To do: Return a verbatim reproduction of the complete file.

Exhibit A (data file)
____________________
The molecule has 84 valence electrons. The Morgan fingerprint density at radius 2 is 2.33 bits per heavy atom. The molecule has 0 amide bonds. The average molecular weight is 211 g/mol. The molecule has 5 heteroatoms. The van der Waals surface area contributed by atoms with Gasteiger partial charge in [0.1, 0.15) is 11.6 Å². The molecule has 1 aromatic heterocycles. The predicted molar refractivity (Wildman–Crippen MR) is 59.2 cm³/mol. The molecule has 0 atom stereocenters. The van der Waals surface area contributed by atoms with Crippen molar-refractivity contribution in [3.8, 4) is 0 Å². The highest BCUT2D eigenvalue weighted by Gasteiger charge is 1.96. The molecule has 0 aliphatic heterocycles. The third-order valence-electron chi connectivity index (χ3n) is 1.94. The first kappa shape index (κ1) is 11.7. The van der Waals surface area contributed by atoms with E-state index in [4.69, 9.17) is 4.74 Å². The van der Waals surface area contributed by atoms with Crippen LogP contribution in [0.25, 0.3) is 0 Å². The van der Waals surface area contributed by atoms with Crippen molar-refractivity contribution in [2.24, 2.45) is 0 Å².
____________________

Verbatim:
The molecule has 84 valence electrons. The Morgan fingerprint density at radius 2 is 2.33 bits per heavy atom. The molecule has 0 amide bonds. The average molecular weight is 211 g/mol. The molecule has 5 heteroatoms. The van der Waals surface area contributed by atoms with Gasteiger partial charge in [0.1, 0.15) is 11.6 Å². The molecule has 1 aromatic heterocycles. The predicted molar refractivity (Wildman–Crippen MR) is 59.2 cm³/mol. The molecule has 0 atom stereocenters. The van der Waals surface area contributed by atoms with Crippen molar-refractivity contribution in [3.8, 4) is 0 Å². The highest BCUT2D eigenvalue weighted by Gasteiger charge is 1.96. The molecule has 0 aliphatic heterocycles. The third-order valence-electron chi connectivity index (χ3n) is 1.94. The first kappa shape index (κ1) is 11.7. The van der Waals surface area contributed by atoms with E-state index in [4.69, 9.17) is 4.74 Å². The van der Waals surface area contributed by atoms with Crippen LogP contribution in [0.25, 0.3) is 0 Å². The van der Waals surface area contributed by atoms with Crippen molar-refractivity contribution in [2.24, 2.45) is 0 Å².